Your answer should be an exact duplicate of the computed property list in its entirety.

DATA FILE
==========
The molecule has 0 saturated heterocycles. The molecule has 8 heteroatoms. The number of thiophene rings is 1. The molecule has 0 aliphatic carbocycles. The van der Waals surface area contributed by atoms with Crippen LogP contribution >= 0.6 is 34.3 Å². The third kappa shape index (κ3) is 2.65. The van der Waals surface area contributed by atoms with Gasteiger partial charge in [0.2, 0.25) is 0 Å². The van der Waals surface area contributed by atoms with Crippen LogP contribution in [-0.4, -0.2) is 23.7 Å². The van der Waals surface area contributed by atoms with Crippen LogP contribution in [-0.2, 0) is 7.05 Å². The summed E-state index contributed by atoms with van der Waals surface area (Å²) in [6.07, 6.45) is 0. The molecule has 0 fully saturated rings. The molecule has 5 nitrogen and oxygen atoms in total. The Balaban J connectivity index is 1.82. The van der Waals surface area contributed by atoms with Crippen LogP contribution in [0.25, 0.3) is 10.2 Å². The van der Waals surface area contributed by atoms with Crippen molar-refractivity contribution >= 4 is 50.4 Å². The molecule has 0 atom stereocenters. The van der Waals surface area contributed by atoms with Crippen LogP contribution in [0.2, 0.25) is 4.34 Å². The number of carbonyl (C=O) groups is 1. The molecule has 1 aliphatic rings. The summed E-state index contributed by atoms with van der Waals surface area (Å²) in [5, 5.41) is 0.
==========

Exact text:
The molecule has 0 saturated heterocycles. The molecule has 8 heteroatoms. The number of thiophene rings is 1. The molecule has 0 aliphatic carbocycles. The van der Waals surface area contributed by atoms with Crippen LogP contribution >= 0.6 is 34.3 Å². The third kappa shape index (κ3) is 2.65. The van der Waals surface area contributed by atoms with Gasteiger partial charge in [0.2, 0.25) is 0 Å². The van der Waals surface area contributed by atoms with Crippen LogP contribution in [-0.4, -0.2) is 23.7 Å². The van der Waals surface area contributed by atoms with Crippen LogP contribution in [-0.2, 0) is 7.05 Å². The summed E-state index contributed by atoms with van der Waals surface area (Å²) in [6.07, 6.45) is 0. The molecule has 0 fully saturated rings. The molecule has 5 nitrogen and oxygen atoms in total. The Balaban J connectivity index is 1.82. The van der Waals surface area contributed by atoms with Crippen LogP contribution in [0.25, 0.3) is 10.2 Å². The van der Waals surface area contributed by atoms with Crippen molar-refractivity contribution >= 4 is 50.4 Å². The molecule has 0 atom stereocenters. The van der Waals surface area contributed by atoms with Crippen LogP contribution in [0.2, 0.25) is 4.34 Å². The number of carbonyl (C=O) groups is 1. The molecule has 1 aliphatic rings. The summed E-state index contributed by atoms with van der Waals surface area (Å²) in [5, 5.41) is 0.